• Editing: "3 Buttons". Again, this size definition requires 3 buttons in the group. It only supports Large and Medium modes.In Large mode, all buttons are displayed as large buttons. In Medium mode, all buttons are displayed as small buttons with captions.

There are many other predefined size definitions. Some of them also support optional controls (instead of the required controls in the examples above). You will find detailed information about these size definitions in the MSDN Documentation.

Custom Size Definitions

If the predefined size definitions don't fit your needs, or you want more control over the control layout within a group, then you need to define Custom Size Definitions. In WordPad, the Paragraph group uses a custom size definition:


The group displays 2 rows, containing 8 controls total, grouped into 5 groups:

  • First row:
    • A group with Decrease Indent and Increase Indent buttons.
    • A group with a single List Style split button. Although this group contains only a single control, we still put it inside a group so that it will be rendered with a border around the button. (Buttons that are not part of a group will display without a border, as you can see in the other screenshots on this page).
    • A group with a single Line Spacing drop-down button.
  • Second row:
    • A group with 4 Paragraph Alignment buttons.
    • A group with a single Paragraph Dialog button.

There are two ways to create a Custom Size Definition. The first way is to define it at the Ribbon level (under the "Ribbon | Size Definitions" node in the tree view. With this method, you can reuse the same size definition for multiple groups. The second way is to define the size definition directly at the group level. In that case, the size definition will only apply to that group.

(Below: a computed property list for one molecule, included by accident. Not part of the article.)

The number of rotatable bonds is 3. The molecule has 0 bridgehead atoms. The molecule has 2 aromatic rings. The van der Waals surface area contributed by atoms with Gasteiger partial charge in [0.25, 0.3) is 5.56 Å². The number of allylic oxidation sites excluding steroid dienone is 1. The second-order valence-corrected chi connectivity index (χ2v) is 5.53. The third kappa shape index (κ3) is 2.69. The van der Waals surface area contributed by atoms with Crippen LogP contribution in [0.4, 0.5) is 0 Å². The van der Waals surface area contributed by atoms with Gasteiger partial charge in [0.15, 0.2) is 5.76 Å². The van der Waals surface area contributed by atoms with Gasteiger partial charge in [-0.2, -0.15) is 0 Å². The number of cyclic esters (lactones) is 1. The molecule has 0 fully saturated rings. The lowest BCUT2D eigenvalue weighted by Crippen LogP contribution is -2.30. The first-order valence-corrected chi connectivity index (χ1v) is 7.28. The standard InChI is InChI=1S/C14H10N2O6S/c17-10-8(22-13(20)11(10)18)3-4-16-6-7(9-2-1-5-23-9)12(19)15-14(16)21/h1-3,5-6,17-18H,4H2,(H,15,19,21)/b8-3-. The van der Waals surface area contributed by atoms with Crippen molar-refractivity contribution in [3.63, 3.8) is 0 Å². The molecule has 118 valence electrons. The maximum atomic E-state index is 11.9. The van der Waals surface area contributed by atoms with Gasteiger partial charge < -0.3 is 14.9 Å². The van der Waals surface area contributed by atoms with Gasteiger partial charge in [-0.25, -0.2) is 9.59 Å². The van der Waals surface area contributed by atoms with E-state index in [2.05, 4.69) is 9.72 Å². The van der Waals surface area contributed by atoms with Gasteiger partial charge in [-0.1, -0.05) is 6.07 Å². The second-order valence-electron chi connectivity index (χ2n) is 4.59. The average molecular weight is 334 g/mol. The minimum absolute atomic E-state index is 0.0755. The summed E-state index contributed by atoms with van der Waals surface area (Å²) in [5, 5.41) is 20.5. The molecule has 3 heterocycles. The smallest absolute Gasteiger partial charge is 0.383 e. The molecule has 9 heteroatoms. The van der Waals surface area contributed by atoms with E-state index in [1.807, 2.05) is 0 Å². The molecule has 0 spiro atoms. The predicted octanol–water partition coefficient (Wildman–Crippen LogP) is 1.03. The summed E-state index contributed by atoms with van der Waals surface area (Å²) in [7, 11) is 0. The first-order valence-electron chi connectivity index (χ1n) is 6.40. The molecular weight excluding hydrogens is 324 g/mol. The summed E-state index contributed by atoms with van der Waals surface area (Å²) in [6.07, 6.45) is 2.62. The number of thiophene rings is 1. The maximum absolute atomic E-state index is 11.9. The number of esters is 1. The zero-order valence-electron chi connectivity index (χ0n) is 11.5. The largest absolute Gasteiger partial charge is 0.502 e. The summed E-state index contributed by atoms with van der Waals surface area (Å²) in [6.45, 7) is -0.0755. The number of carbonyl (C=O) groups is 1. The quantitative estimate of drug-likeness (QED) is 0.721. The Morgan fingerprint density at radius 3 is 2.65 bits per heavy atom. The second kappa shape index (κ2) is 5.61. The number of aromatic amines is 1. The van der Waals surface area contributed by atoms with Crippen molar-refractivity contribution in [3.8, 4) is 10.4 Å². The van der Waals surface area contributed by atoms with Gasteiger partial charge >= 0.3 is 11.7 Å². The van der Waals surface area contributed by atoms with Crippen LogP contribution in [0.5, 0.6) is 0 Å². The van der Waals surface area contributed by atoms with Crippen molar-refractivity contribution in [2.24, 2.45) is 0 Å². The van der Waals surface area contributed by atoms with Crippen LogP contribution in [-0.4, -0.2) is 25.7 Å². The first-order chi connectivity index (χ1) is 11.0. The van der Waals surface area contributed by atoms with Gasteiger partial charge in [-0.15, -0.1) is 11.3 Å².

Ribbon-Level Custom Size Definitions

For the Paragraph group example, we will create the size definition at the Ribbon level (even though we will not reuse it). The tree for this size definition for Large mode looks like this:

Size Definition Tree

When you add a Size Definition you have to give it a name (ParagraphLayout in this example) and you need to supply a list of (arbitrary) control names for each control in the definition. Since there are 8 controls in this definition, you need to supply 8 names (I used names like ButtonOutdent, ButtonIndent etc. in this example, but you can use any name you want). These names are only used later to put the control in the layout. They have no other meaning.

Next, you need to add between 1 and 3 size definition groups to the size definition. Each group represents the definition for one of the three supported layout sizes (Large, Medium and Small). Then, for each group you specify the layout in that mode by adding Rows, Control Groups, Controls and Column Breaks. You can see in the tree above that this structure mimics the layout of the Paragraph group (2 rows, each with some groups and controls).

With the Custom Size Definition defined, we can now create the Paragraph group on the Home tab:

Paragraph Group

We need to add 8 controls to the Paragraph group (but we don't have to group them here). Then, we set the Size Definition property to "Custom" and set the Custom Size Definition property to the one we just created (ParagraphLayout). This will automatically group these 8 controls in to 5 groups covering 2 rows.

Group-Level Custom Size Definitions

We also need to create a Custom Size Definition for the Show or hide group on the View tab:

Show or hide

This is a simple group with just 2 controls. We will create the size definition directly at the group level. To do this select the Show or hide group and set the Size Definition property to "Advanced". This will make the "Size Definition" node appear below the group:

Show or hide Tree

We don't need to specify a name for this size definition, since we cannot reuse it later. The size definition itself is very simple; it contains just two controls (no Rows or Control Groups).


With this topic about Sizing and Scaling we have completed the Ribbon Design part of this tutorial. You now know everything you need to know to design simple and complicated ribbons. We finish this section with some tips:

Tip: design your ribbon in small steps, using a couple commands or a single group at a time. After each step, Build (Ctrl+F9) or Preview (F9) the ribbon to check for compiler errors and inspect the results. When you work in small steps at a time, it is much easier to trace potential compiler errors to their source.
Tip: Also, don't forget to resize the preview window when previewing the ribbon. This will show you how your Scaling Policies and Size Definitions work in practice.

Now we are ready to integrate the Ribbon into our Delphi project and start programming!

Next: Integrating with Delphi